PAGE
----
Top post is an important oneWORTHINGTON — So what does the commissioner of the DNR actually do? Most Minnesota residents would have a hard time answering this question.
By: Scott Rall, Worthington Daily Globe
WORTHINGTON — So what does the commissioner of the DNR actually do? Most Minnesota residents would have a hard time answering this question.
If you had asked me three years ago, I would have had less than a complete answer. After a few years serving on the Lessard/Sams Outdoor Heritage Council and having had much more interaction with this office, I can say I have a better idea. Still, by no means I am still no expert on this office’s operation.
The DNR commissioner is appointed by the Governor. They normally last in their position as long as the governor stays in office. The office has been occupied by just about every different kind of personality you can think of, depending on what sort of issues the governor deems the most important at the time. An example might be that the governor thinks the department needs a more business-like leader and might appoint someone with an extensive business background but with less experience in the way of conservation, wildlife science or biology.
I have had the opportunity to get to know several commissioners over the past 10 years. I spent a week in a boat in Canada with past commissioner Gene Merriam. The fact of the matter is he was not actually the commissioner at the time, but was in line for the job and received it formally a few weeks later. I hunted for a few days with out-going commissioner Mark Holstein just after he had been appointed to the post a few years back.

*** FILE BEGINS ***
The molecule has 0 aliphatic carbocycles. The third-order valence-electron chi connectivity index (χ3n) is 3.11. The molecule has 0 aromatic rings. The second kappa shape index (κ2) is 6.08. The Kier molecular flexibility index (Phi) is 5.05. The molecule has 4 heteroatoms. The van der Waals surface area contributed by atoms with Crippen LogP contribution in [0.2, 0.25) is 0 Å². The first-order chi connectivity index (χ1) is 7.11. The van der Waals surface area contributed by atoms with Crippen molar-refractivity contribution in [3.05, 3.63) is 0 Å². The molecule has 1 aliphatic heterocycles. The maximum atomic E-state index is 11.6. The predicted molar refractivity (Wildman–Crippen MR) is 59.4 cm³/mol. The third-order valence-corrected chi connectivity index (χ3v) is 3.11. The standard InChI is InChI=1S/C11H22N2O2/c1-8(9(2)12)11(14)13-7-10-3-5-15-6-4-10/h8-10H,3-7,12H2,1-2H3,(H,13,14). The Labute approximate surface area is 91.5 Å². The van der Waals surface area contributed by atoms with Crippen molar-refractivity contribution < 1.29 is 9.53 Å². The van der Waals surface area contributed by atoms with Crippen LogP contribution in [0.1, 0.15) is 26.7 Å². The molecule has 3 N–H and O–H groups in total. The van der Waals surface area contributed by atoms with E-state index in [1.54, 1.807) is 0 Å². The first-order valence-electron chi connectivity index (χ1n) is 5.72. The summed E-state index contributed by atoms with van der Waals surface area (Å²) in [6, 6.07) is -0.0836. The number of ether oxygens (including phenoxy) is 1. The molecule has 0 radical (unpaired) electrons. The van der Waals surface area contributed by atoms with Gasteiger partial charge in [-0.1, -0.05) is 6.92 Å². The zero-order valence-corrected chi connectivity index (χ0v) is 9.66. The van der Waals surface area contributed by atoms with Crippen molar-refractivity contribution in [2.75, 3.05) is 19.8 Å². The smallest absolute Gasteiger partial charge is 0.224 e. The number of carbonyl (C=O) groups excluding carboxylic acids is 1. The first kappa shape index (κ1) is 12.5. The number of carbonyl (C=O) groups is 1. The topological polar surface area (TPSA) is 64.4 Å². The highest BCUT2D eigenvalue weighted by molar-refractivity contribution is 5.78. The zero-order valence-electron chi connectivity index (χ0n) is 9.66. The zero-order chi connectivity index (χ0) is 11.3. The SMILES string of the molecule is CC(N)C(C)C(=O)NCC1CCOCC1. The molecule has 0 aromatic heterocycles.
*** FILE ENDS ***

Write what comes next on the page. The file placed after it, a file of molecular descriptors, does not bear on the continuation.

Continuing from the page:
The DNR commissioner has a very difficult job balancing the politics inherent in the job with the desires of the everyday hunter and fisherman who know very little of the politics, and cares even less about its impact on the department operation. In its simplest form, the sportsman/resident is the customer, the Commissioner is the sales manager and the Minnesota legislature is the boss. It has to be a difficult balancing act, to say the least.
There is one really great benefit of talking directly with the commissioner. When you ask a question you get an answer. There is no response like “I will have to go check with the higher ups.” In resource management in Minnesota, there is no higher up than the commissioner. Of the commissioners I have had the opportunity to interact with in the past, I consider all high-quality individuals have the resources of Minnesota at the heart of their commitment to get the job done.
I waited patiently to see who Mark Dayton was going to tap for this top spot ever since he was declared the new governor of Minnesota. As one who follows outdoor issues with great interest, I knew this appointment was one of the most critical appointments the governor would make when it comes to influencing the future direction of resource management in Minnesota. There were several names being floated around by the media, and one of them was Tom Landwehr. I have met Tom and hunted pheasants with him when he was the region director of the Nature Conservancy.